Wightman’s Farm sells in $1.25M package deal

Water Rower's Peter King (in black) oversees the production line. His firm bought the so-called Wightman's Farm land at 500 Metacom Ave. and wants to expand north. Water Rower's Peter King (in black) oversees the production line. His firm bought the so-called Wightman's Farm land at 500 Metacom Ave. and wants to expand north.

Water Rower's Peter King (in black) oversees the production line this week. His firm bought the so-called Wightman's Farm land at 500 Metacom Ave.

Water Rower’s Peter King (in black) oversees the production line this week. His firm bought the so-called Wightman’s Farm land at 500 Metacom Ave.

The owners of a Metacom Avenue rowing machine company have purchased the so-called Wightman’s Farm property at 500 Metacom Ave., and another to the south, for $1.25 million.

An LLC formed by WaterRower at 560 Metacom Ave., purchased the 17-acre residentially zoned tract from Wightman’s Farm LLC, the former ownership group headed by Warren’s Avila family, recording the sale at Warren Town Hall on xx Jan. xx.

The sale came as part of a package deal in WaterRower’s ultimate goal — to buy their 560 Metacom Ave. home from the Avilas, who had been their landlords there since WaterRower moved to Metacom from the Cutler Mill in 2003.

“The landlord has a different business model than we do; we want a nice home that we can control, his model was to try to maximize profit” from the property, WaterRower’s Peter King said. “We are continuing to grow. A lot of (the sale) was just wanting to own the building so we could clean it up and modernize.”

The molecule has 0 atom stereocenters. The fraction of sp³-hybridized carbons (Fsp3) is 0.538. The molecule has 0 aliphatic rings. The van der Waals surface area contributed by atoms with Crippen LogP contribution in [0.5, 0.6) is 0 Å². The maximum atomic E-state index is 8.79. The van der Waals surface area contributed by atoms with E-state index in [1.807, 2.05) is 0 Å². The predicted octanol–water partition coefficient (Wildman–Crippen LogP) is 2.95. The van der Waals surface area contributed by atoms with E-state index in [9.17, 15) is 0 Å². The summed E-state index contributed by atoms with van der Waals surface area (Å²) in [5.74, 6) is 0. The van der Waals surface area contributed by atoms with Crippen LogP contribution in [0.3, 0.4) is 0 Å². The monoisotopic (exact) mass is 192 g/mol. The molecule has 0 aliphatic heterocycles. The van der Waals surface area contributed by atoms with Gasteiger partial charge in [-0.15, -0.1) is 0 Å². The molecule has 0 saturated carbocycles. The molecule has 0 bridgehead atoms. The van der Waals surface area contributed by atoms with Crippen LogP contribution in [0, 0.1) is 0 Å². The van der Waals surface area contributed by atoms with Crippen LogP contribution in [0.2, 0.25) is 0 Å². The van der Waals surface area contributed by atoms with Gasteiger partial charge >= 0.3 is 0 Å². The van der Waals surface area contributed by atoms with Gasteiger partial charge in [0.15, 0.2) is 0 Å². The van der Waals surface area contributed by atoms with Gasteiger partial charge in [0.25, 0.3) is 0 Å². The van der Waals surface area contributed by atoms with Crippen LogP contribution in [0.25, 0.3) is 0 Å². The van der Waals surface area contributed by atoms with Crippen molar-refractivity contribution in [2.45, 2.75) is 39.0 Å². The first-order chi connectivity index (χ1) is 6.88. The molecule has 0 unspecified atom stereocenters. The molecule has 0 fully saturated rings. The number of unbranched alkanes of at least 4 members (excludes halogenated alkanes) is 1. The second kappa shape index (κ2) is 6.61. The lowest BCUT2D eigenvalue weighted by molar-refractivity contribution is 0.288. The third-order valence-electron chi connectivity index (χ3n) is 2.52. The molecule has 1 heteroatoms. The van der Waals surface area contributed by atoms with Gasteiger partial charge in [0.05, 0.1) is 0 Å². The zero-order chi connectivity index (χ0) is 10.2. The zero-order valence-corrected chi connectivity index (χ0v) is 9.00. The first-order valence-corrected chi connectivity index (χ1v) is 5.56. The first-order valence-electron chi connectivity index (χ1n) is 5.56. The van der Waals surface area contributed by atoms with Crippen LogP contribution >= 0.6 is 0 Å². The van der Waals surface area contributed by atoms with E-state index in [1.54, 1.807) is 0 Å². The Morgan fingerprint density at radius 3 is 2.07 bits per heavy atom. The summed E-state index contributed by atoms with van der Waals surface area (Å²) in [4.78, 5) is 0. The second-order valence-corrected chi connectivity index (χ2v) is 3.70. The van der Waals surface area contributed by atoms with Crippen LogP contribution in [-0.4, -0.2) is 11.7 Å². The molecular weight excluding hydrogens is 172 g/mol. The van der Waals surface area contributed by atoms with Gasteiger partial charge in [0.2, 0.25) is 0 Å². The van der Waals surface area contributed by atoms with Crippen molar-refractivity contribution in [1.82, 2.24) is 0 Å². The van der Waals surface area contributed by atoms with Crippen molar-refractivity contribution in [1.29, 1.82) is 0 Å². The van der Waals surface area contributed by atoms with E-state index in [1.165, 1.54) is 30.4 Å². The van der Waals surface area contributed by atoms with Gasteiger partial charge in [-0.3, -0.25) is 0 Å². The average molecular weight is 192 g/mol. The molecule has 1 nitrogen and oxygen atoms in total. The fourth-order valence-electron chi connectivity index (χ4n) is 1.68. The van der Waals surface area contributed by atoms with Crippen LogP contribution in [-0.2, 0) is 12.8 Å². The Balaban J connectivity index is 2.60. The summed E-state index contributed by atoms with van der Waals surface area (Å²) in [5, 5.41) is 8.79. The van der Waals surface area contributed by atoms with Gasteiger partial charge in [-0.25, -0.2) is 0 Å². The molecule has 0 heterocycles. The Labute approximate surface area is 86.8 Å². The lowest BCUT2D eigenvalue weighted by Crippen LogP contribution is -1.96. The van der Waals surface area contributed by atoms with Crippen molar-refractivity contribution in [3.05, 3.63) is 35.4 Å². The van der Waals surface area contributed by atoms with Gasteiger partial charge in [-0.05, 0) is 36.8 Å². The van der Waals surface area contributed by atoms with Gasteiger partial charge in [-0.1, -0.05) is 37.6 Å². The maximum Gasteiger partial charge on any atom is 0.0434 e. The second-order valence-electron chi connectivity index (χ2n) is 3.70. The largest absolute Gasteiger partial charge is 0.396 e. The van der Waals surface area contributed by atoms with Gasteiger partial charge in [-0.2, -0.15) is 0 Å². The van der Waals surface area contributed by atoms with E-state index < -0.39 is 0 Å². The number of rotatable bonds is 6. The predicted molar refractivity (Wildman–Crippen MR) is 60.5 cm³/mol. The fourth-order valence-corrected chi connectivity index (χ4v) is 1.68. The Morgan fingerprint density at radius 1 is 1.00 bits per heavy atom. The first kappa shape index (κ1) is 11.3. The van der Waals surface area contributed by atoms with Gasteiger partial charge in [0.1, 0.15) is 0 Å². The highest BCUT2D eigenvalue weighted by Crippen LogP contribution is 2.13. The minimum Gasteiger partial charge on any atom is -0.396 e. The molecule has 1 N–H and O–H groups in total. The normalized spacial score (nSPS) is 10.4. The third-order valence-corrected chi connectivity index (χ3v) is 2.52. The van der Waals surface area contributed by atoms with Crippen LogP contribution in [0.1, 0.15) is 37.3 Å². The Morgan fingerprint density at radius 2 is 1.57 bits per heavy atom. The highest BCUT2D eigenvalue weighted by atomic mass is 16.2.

As for the large tract of open space next door, “we’re not really sure yet what we will do there. “For now though it’s just nice to have that open space next door. It’s zoned R-10, so whether we develop it or not, I’m not too sure.”

Zoning on the land has been an issue in Warren for several years, after the Avilas tried unsuccessfully to have the zoning changed from residential to commercial.

Dozens of hearings were held on the issue. Supporters of the Avilas said the family had a right to try to use the land as they saw fit; opponents worried that re-zoning it to commercial would threaten one of the largest tracts of open space left on Metacom, and also detract from the quality of life of nearby residents, including those at the end of Adams Lane. The town council ultimately rejected the Avilas’ request about a year ago, and the residential property went on the market soon after.

WaterRower, which keeps its corporate offices in the UK, employs about 100 area residents and exports about 80 percent of its rowing machines and other products overseas. Warren is its sole production facility.

Mr. King said work on sprucing up the plant has already begun, and there are long-term plans to continue to improve the plant and property.

He said that while large commercial properties were available elsewhere in Rhode Island, WaterRower’s owners and employees are established here and never really considered leaving, even when owners decided that they wanted to own, not rent.

“We’re pretty entrenched here,” Mr. King said. “We like it. A lot of the employees walk to work, kind of like when factories employed a lot of people in town. We wanted to stay local, and we didn’t see any reason to move.”

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